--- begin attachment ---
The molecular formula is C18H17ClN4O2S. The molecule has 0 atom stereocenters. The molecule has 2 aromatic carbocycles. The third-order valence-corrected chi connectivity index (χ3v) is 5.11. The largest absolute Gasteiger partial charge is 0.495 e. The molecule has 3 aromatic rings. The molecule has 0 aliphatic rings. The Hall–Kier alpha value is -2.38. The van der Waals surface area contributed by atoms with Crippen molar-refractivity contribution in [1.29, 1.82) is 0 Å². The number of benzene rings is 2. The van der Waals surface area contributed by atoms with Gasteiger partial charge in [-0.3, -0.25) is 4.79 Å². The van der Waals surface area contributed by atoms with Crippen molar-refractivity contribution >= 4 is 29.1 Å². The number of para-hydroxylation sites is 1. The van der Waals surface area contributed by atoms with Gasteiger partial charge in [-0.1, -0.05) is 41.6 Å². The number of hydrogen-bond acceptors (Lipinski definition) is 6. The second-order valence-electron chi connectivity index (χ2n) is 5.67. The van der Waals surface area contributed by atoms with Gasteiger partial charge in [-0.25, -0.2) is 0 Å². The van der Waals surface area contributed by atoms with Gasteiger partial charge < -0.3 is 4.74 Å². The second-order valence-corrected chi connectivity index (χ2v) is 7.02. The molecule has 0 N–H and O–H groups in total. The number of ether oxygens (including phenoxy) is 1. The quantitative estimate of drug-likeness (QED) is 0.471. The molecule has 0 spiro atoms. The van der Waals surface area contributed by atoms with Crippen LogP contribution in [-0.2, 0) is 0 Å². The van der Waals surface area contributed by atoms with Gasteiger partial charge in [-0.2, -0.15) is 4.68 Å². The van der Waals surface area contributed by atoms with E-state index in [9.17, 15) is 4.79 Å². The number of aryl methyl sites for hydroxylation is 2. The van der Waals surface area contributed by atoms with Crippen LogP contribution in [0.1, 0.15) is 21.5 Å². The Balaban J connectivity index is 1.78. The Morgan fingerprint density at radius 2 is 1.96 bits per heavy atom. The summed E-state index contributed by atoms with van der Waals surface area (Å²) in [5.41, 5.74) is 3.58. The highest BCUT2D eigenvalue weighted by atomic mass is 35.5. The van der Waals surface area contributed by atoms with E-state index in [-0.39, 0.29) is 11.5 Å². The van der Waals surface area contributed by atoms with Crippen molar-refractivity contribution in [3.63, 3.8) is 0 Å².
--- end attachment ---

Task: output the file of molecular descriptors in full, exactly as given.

The molecular formula is C18H17ClN4O2S. The molecule has 0 atom stereocenters. The molecule has 2 aromatic carbocycles. The third-order valence-corrected chi connectivity index (χ3v) is 5.11. The largest absolute Gasteiger partial charge is 0.495 e. The molecule has 3 aromatic rings. The molecule has 0 aliphatic rings. The Hall–Kier alpha value is -2.38. The van der Waals surface area contributed by atoms with Crippen molar-refractivity contribution in [1.29, 1.82) is 0 Å². The number of benzene rings is 2. The van der Waals surface area contributed by atoms with Gasteiger partial charge in [-0.3, -0.25) is 4.79 Å². The van der Waals surface area contributed by atoms with Crippen molar-refractivity contribution >= 4 is 29.1 Å². The number of para-hydroxylation sites is 1. The van der Waals surface area contributed by atoms with Gasteiger partial charge in [-0.1, -0.05) is 41.6 Å². The number of hydrogen-bond acceptors (Lipinski definition) is 6. The second-order valence-electron chi connectivity index (χ2n) is 5.67. The van der Waals surface area contributed by atoms with Gasteiger partial charge in [-0.25, -0.2) is 0 Å². The van der Waals surface area contributed by atoms with Gasteiger partial charge < -0.3 is 4.74 Å². The second-order valence-corrected chi connectivity index (χ2v) is 7.02. The molecule has 0 N–H and O–H groups in total. The number of ether oxygens (including phenoxy) is 1. The quantitative estimate of drug-likeness (QED) is 0.471. The molecule has 0 spiro atoms. The van der Waals surface area contributed by atoms with Crippen LogP contribution in [-0.2, 0) is 0 Å². The van der Waals surface area contributed by atoms with Gasteiger partial charge in [-0.2, -0.15) is 4.68 Å². The van der Waals surface area contributed by atoms with E-state index in [9.17, 15) is 4.79 Å². The number of aryl methyl sites for hydroxylation is 2. The van der Waals surface area contributed by atoms with Crippen LogP contribution in [0.1, 0.15) is 21.5 Å². The Balaban J connectivity index is 1.78. The Morgan fingerprint density at radius 2 is 1.96 bits per heavy atom. The summed E-state index contributed by atoms with van der Waals surface area (Å²) in [5.41, 5.74) is 3.58. The highest BCUT2D eigenvalue weighted by atomic mass is 35.5. The van der Waals surface area contributed by atoms with E-state index in [-0.39, 0.29) is 11.5 Å². The van der Waals surface area contributed by atoms with Crippen molar-refractivity contribution in [3.63, 3.8) is 0 Å².